Candidates spar over Dem pedigree
Four candidates for the seat held by retiring state representative Eric Turkington (D-Cape and Islands) spent last Thursday night attempting to distance themselves from each other, but all of them agreed on one point. A Democrat will represent Martha's Vineyard in January.
That's because the oddity in the 2008 race is that the four surviving candidates from the September primary include no Republicans, two independents, one unenrolled, and one Democratic candidate.
Dan Larkosh, an Edgartown attorney, is a Democrat and the winner of the September 16 primary. The three who are neither Republican nor Democrat include primary runner-up Tim Madden of Nantucket, Falmouth resident and college teacher Melissa Freitag, and Vineyard Haven's Jake Ferreira, a small business owner and former U.S. Coast Guard officer. All four appeared on the stage at the Whaling Church in Edgartown, at a candidate's night co-sponsored by the League of Women Voters and the Cape Cod Times.
The job of each was to convince about 50 Island residents that he or she was the best choice. Each candidate staked out a position as the best democrat, small d. The three non-Democrats on the stage agreed they would sign up with the Democratic Party, if elected.
"Independent candidates cannot get leadership positions on committees," Mr. Madden explained.
Judy Crawford, the moderator, made it clear that Representative Turkington was a fifth political presence in the hall, as she called for and received a passionate round of applause for the retiring representative at the outset of the evening.
"This is a historic race for several reasons. First, for 20 years, Eric Turkington has served us well, always keeping a weather eye out for Vineyarders. And this race is usually between a Democrat and a Republican, but that would be too easy," she chuckled. "This time there are four candidates - one Democrat and three independents. So it's important to listen to what each one says and to what their positions are."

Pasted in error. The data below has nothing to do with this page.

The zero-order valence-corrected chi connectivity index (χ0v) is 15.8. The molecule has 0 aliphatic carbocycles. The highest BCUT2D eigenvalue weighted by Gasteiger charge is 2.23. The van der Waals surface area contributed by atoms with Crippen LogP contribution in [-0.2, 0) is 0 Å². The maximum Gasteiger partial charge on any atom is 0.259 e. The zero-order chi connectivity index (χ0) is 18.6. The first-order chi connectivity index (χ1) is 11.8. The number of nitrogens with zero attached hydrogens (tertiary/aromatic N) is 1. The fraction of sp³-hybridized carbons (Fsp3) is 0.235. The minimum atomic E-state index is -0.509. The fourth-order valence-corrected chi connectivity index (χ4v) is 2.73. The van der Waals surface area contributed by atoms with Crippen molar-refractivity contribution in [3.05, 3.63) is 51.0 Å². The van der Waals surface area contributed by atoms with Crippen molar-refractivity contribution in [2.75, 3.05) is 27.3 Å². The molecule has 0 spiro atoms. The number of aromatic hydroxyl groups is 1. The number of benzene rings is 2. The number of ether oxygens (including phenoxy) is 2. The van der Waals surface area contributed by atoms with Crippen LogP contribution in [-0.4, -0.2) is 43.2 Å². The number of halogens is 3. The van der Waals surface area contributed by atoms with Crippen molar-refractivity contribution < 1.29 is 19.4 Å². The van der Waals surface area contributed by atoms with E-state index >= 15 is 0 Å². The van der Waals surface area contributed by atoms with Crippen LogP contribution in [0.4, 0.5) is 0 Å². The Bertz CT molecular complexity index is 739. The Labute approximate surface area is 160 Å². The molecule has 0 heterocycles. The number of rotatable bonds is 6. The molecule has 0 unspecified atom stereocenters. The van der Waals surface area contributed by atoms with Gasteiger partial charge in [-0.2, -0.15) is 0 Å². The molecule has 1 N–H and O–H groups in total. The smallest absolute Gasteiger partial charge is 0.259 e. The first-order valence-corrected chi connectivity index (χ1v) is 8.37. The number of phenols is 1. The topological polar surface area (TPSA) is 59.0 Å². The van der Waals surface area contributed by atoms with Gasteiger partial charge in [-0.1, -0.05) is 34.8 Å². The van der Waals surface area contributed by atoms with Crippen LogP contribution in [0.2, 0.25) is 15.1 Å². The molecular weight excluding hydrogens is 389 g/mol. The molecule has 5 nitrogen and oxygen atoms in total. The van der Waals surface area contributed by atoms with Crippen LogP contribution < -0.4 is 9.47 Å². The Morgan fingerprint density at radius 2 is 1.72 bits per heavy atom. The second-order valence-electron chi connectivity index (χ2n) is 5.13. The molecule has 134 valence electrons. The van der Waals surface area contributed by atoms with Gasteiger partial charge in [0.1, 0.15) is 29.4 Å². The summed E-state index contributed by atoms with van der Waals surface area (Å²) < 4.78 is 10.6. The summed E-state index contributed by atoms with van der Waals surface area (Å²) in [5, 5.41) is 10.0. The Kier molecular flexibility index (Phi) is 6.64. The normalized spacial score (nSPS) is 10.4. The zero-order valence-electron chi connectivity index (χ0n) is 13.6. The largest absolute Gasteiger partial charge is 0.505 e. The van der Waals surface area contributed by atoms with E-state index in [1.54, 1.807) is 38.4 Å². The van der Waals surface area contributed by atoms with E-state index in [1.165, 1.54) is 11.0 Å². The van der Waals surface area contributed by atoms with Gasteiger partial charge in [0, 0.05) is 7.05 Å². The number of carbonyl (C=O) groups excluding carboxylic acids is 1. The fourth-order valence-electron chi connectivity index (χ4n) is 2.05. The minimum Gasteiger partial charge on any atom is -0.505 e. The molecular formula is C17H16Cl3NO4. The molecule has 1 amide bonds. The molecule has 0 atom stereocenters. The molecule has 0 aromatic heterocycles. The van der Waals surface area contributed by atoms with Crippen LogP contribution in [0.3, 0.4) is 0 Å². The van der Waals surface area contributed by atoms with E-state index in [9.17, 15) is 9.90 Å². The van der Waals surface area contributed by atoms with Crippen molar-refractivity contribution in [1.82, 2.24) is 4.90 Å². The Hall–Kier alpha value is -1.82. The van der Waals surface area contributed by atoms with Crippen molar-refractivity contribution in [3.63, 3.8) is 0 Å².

For several voters, the forum worked just that way. Faith Runner of West Tisbury entered the church uncommitted and left with her clear choice for a vote on November 4.
"I won't tell you who I chose, but I made up my mind tonight. These forums are good. I was looking for gravitas - a bearing of leadership, and I found it," she said.
"Hearing and seeing the candidates in person allows me to see who's got the feeling of sincerity and commitment. Anyone can learn the job. The question is who has the character for the job." said Ms. Runner, who described herself as a former Island Democratic Party chairman.
An unidentified woman and her husband echoed Ms. Runner' s feelings. "I came here without a clear choice, and I picked Dan Larkosh," she said, noting. " It was so refreshing to hear straight talk from the candidates, after all this presidential campaign rhetoric."
Mr. Larkosh clashed several times with opponents Madden and Freitag over which of the candidates is wearing the Democratic mantle best. He questioned his opponents over the lack of the Democrat designation beneath their names on the ballot. He positioned himself as the party favorite, citing a long list of Democratic Party and labor endorsements.
Mr. Madden claimed several endorsements, including that of Tim Lasker, top primary vote getter on Martha's Vineyard. Mr. Madden is relying on his 10 years of experience as legislative liaison to Mr. Turkington and on several decades of government and community service on Nantucket as his primary qualifications.